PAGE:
With a subject matter and themes about angels, faith, wars in heaven, and fire and brimstone, The Prophecy threatens to veer off into campy excess and pretense, but the performers really go a long way to selling it and making it captivating. One of the criticisms I've had against Christopher Walken is how rarely he seems to act. In a lot of movies, he just seems to be playing some variation of the kooky Christopher Walken persona, but The Prophecy actually affords him the opportunity to act, and he hits it out of the park. Yes, he's still weird, but it makes sense here because he's playing a being that in many ways is superior to man (whom he refers to as "talking monkeys."). He makes a number of larger-than-life pronouncements (see above) and maintains a soft-spoken menace. He also has a cheeky sense of humor, taunting the human characters on a number of occasions and reanimating the dead to serve him because he hasn't learned how to drive. This really is one of his best roles.

Stealing the show in the third act is Viggo Mortensen as Lucifer. He's chilling and threatening and yet strangely magnetic and alluring. Like Gabriel, he shares no affection for mankind ("God is love. I don't love you."), but helping them suits his purposes. Every time he's on screen, you're just waiting for him to strike like the loathsome serpent he is. Also very good is Eric Stoltz as Simon. Stoltz is normally a low-key, subdued actor, but he's holds his own with Walken as a presence here. He's initially presented as ambiguously threatening with an unknown agenda, and it's only gradually we realize he's on our side. Of the remaining leads, Koteas and Madsen do all right, but they're greatly overshadowed by the angels and really don't have to do much except play catch-up.

The horror presented in The Prophecy is one of suggestion: what will happen if Gabriel succeeds in taking the dark soul? The implications of what he has in store for mankind are eerie as are the not-so veiled threats Lucifer offers about what happens after death. Next to these supernatural beings, humans are completely at their mercy, and we're left wondering just what these fallen angels are capable of. Widen also works in some stunning imagery: the skeleton of an angel in the desert, Gabriel causing the corpse of an underling to ignite, and visions of angels being slaughtered. Disappointingly, this is the only feature Widen directed.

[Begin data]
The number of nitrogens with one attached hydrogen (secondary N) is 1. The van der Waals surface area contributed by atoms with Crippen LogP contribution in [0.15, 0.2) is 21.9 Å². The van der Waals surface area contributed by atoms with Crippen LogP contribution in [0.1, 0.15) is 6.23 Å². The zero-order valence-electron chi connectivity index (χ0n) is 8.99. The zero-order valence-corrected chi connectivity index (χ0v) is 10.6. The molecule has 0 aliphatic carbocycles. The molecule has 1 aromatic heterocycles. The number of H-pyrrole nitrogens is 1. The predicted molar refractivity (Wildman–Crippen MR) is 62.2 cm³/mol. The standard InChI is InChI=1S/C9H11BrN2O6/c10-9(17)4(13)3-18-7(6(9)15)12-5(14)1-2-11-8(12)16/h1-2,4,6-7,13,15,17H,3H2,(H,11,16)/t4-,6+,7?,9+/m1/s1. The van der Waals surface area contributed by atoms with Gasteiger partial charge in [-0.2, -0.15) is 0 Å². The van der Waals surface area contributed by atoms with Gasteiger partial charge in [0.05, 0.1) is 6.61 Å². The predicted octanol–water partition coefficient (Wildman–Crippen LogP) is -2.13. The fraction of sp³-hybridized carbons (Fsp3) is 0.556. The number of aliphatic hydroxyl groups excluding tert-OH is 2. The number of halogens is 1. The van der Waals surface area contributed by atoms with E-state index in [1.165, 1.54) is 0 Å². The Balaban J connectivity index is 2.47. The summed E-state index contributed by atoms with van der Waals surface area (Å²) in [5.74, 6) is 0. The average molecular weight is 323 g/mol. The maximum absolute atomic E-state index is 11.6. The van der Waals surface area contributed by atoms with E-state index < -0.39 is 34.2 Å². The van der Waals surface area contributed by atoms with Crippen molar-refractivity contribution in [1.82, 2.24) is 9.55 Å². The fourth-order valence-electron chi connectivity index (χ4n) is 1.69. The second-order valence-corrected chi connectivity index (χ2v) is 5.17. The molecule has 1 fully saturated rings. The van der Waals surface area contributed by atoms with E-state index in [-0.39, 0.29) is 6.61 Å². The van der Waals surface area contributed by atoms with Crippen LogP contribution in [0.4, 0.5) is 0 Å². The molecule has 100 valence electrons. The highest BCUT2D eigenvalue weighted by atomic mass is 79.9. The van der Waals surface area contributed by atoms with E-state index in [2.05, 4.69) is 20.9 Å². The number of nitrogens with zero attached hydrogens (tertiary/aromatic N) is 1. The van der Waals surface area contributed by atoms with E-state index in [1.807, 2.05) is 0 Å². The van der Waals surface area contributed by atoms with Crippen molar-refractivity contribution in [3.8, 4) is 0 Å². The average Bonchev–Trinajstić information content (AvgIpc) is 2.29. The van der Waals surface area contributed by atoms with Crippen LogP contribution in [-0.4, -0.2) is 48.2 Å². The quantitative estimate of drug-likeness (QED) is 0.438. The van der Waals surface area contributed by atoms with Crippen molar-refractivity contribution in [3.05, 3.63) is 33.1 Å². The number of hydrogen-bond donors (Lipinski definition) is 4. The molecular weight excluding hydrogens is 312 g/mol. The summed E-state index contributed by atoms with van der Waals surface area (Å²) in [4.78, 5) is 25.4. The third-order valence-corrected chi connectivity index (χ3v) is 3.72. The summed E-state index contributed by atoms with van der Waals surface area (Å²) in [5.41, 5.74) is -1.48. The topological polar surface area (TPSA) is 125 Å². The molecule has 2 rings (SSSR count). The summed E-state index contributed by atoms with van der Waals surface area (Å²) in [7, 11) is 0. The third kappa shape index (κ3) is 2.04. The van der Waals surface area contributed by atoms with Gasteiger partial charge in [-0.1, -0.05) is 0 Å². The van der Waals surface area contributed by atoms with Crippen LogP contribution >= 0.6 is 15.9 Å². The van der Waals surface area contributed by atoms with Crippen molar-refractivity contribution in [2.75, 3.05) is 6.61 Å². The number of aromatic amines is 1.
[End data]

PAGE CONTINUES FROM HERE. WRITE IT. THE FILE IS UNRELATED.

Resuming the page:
Friday, January 18, 2013

Black Death

My hopes weren't high when I saw the DVD cover and read the plot summary of Black Death (2010). Sure, it stars the great Sean Bean, but it looked like the lower-budget version of the Nicolas Cage vehicle Season of the Witch, which was also about knights dealing with reports of witchcraft and wasn't that good. Imagine my surprise and delight to find that Black Death proved to be a serious, thoughtful, and dramatic movie about religious persecution and zealotry, more in kinship with The Wicker Man (the original) and The Seventh Seal.

Directed by Christopher Smith and written by Dario Poloni, Black Death is set during the first outbreak of the Bubonic Plague in England, and the population has been decimated. Entire villages have been wiped out, and many people, believing the plague to be God's punishment, have turned to fanaticism. One of the most devout is Ulric (Sean Bean), a warrior appointed by the church to journey to a village where a necromancer is reported to be operating. To guide his band of soldiers, Ulrich recruits Osmund (Eddie Redmayne), a young monk from an abbey who hopes to find the woman he loves (Kimberley Nixon). The trip proves to be dangerous and costly, but when the reach the village, they find all is not as it seems.

Although the setting and plot (along with Lord of the Rings and Game of Thrones actor Sean Bean in the mix) seem to promise a fantasy picture, Black Death is much more grounded in gritty realism. The atmosphere is stark and cold. We witness firsthand the gruesome effects the plague has on its victims (bulbous protrusions on the neck and armpit areas) and the piles of bodies on the outskirts of afflicted villages. The action scenes of the men in combat with swords, spears, and battle axes are not exciting, swashbuckling set-pieces but instead are gruesome, personal, messy, and chaotic; these are people fighting for their lives. Similarly, the obstacles the men encounter don't feel like staged contrivances but are more authentic incidents: a lynch mob trying to kill a suspected witch, flagellants, bandits, and a companion infected with the plague.

The last item illustrates how effective Black Death is. In other virus movies, the infected teammate hides his condition until the most inopportune times for the heroes. Here, the others realize their friend is infected when he coughs up blood and they find the swelling on his neck. Osmund agrees to give him Last Rites, and afterward, Wolfstan (John Lynch) walks right up to him and drives a knife in his heart, no big farewell or overblown scene. Just something that needed to be done.

The movie turns on its head when the survivors of Ulric's group reach the village and find the people there living happily and safely, unspoiled by the pestilence in the land around them, but before too long, it becomes a battle of wills between two sets of believers: the Christian men who have arrived with weapons and the Pagans who have rejected Christianity. In an ironic twist, the witch hunters find themselves the persecuted, condemned to the same violent rituals they long subjected to others. All this time, we the audience are waiting for a demonstration of the necromancer's power and the supernatural, and we seem to get it at first, but in end, neither Christianity nor Paganism offer much salvation or mercy. Both belief systems  resort to fear, intimidation, and cruelty when it suits their followers while the plaque is the great equalizer.